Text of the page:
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Explore the Entrepreneurship.org Resource Center to find resources. Designed with entrepreneurs in mind, our resource center allows you to find materials to grow great ideas.
Want to see how you stack up? Try this brief and informative test posted on author and entrepreneur Guy Kawasaki's Web site. Remember that the goal is to test knowledge, not capability. An A doesn't mean you're the next Steve Jobs; an F doesn't mean you're not.
If you come across a business term that is unfamiliar or unclear, Value Base Management.net probably can has a definition and an explanation. Check it out and be sure to bookmark it for future reference.
This article lists and explains five steps to building your personal brand. The basics are to develop expertise and then become known for that expertise. It takes more than networking to get noticed; it takes a good product. In this case, that product is you.
Feld shares some straightforward thoughts on why positions of CEO and board chairman should be separated. This idea has distinct benefits, especially for smaller companies, Feld writes. The piece is one in a series on boards of directors.
Getting ready to do your first presentation to a VC or angel? A good beginning leads to a happy ending. An experienced speaker and writer provides entertaining and useful advice on why your business presentations should open with a spark instead of a spreadsheet.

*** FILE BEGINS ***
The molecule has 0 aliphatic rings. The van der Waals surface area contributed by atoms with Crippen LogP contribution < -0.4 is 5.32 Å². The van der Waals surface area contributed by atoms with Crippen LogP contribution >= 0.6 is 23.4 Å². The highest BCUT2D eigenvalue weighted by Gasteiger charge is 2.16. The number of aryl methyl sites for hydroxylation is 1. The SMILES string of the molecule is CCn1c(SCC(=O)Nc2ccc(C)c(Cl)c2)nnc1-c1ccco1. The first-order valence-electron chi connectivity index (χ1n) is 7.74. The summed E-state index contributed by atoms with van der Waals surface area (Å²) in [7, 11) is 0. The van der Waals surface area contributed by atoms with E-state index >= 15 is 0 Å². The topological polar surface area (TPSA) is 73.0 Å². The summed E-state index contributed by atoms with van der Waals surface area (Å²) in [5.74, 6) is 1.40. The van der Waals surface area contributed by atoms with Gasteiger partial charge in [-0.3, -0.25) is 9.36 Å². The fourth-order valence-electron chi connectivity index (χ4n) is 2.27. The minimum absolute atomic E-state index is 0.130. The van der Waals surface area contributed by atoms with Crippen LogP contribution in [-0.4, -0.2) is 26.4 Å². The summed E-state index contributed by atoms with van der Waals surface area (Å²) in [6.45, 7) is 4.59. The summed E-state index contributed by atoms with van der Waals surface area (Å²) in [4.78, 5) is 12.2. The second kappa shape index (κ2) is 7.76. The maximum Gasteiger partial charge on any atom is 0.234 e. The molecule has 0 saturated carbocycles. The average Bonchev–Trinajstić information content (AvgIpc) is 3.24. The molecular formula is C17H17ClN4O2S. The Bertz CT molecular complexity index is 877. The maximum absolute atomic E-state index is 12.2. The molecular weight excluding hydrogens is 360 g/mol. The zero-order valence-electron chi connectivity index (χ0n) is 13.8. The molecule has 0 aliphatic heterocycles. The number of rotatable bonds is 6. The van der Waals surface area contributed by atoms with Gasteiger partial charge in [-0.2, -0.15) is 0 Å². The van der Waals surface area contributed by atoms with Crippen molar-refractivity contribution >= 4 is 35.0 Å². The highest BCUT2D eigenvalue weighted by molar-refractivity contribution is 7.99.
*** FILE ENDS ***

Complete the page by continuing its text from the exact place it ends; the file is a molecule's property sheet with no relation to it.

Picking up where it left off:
Straight talk on why partnerships work or fall apart, this entry offers nine reasons with solid explanations. Did you know, for instance, that partnerships originating with two CEOs having coffee in an airport don't necessarily work very well? It's better if the idea bubbles up naturally from lower-level employees who recognize synergies because they've worked together well on joint projects.
This article from business consultant Stephen Shapiro's blog offers a useful matrix-based method to think strategically about your company and to allocate your time. It also guides the most valuable ways to spend your time, based on the matrix you create.
Business planning experts suggest that entrepreneurs plan for their exit from the company during the initial phases of the process. It is important to consider personal and financial goals, as well as how the value of the business will be determined at the point of transition. This article includes links to tools and templates to make a well-informed decision.
There are three key processes involved in reviving a company on a downward path, including determining the root cause of the difficulties, rethinking strategy, and realigning the overall business process to meet new strategic directives. This guide provides specific advice and links to resources to analyze business processes and financial health, to assess the market, and how to identify the people necessary to make the change happen.
The tips in this article will help your presentation be a bridge between what you have and what your audience wants.
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